May 2nd, 2016
It all began with Robert A. Heinlein.
Back in the 1940s, Heinlein gave what may well be the best writing advice ever given, a five step approach to achieving success as a spinner of tales. And last week at The Penguin Bookshop, an attentive crowd joined me in a consideration of those rules and how they apply to the writing, selling, and adapting of the story “Traumatic Descent” (a.k.a. “This Way to Egress”).
From the story’s first appearance in Tom and Elizabeth Monteleone’s anthology Borderlands 3, through its numerous reprintings and recent adaptation for Mick Garris’s forthcoming feature film Nightmare Cinema, the story has certainly taken on a life of its own. And it’s a life it never would have had without . . . [read and hear more at The 21st-Century Scop].
April 21st, 2016
Don’t go to sleep! Nightmares are coming.
On Wednesday, April 27, I’ll be visiting the Penguin Bookshop in Sewickley to talk about writing stories and adapting them for film. Along the way, I’ll be sharing some of the latest news about Nightmare Cinema, the forthcoming feature film that will include . . . [Read more at The 21st-Century Scop].
April 13th, 2016
Apologies to T. S. Eliot, but I couldn’t resist the headline. And there will indeed be some cool things happening now that the winter that “kept us warm” has come to an end.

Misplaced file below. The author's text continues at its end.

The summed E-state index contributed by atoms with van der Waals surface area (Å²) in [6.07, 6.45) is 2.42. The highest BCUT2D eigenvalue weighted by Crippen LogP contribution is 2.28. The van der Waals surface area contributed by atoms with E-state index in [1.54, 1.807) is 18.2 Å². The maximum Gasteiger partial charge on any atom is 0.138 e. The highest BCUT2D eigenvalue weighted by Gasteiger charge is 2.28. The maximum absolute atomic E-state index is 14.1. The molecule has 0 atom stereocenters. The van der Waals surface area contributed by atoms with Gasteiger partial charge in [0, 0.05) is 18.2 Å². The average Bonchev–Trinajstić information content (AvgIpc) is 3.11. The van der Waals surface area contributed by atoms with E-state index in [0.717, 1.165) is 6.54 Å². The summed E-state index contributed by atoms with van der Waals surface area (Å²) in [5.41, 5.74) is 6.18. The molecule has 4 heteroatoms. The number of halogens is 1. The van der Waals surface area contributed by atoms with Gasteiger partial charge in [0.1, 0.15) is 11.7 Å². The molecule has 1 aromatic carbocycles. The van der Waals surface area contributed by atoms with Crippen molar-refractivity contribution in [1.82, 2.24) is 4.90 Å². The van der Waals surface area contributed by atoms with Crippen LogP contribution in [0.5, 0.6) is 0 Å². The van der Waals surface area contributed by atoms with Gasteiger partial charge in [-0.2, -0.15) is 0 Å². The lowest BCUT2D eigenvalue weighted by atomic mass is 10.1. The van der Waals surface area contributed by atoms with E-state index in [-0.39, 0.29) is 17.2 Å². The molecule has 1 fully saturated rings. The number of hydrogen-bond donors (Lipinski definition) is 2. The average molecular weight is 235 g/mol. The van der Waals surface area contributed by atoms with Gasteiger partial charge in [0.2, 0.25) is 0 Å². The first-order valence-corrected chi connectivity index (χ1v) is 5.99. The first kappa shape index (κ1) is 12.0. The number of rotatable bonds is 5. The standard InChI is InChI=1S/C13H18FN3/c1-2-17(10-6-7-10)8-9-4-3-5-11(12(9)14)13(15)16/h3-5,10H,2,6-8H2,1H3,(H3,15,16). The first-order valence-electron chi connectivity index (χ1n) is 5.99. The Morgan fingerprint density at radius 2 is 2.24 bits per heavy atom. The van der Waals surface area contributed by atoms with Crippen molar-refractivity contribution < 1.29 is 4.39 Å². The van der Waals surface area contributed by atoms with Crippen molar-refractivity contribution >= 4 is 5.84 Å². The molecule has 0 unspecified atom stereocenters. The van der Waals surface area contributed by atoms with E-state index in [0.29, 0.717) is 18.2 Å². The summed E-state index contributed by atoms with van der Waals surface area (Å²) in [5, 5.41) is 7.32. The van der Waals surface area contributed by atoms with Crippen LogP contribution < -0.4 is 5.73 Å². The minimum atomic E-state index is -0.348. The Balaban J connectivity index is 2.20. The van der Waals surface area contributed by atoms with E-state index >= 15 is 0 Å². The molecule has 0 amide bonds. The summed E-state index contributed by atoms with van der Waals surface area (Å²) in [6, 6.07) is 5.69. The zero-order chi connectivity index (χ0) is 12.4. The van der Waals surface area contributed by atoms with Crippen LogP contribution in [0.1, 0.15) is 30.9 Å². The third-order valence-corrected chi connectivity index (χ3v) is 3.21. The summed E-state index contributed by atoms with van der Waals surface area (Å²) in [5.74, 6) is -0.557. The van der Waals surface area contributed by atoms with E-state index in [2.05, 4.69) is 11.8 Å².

First up, I’ll be giving a talk at the Penguin Bookshop in Sewickley on April 27, sharing details surrounding the adaptation of my story “Traumatic Descent” for the upcoming anthology film Nightmare Cinema.
Although I cover the process of adapting “TD” in Voices and This Way to Egress, the Penguin event will . . . [read more at The 21st-Century Scop].
March 13th, 2016
“I thought I heard a piper play the sweetest melody / People gathered round a’ dancing and singing so merrily . . .”
– “Caledonia” by Dougie MacLean
But we didn’t just think it. If you were one of the 1,000-plus revelers who packed the tent and pub at Riley’s Pour House on Parade Day, you saw and heard it for real.
Here’s how it happened.
As band mate Duane Davis and I were midway through our second of four sets on Riley’s outdoor stage, we noticed bagpiper John Walsh standing in the wings. We’d been waiting for him, since John’s piping has always been one of the high points of Riley’s Parade Day celebrations. We wrapped up our song, introduced him, and for the next 10 minutes the tent rang with the echoes of the highlands.
That’s John on the left, in a photo taken from the stage, looking out over . . . [read more at The 21st-Century Scop].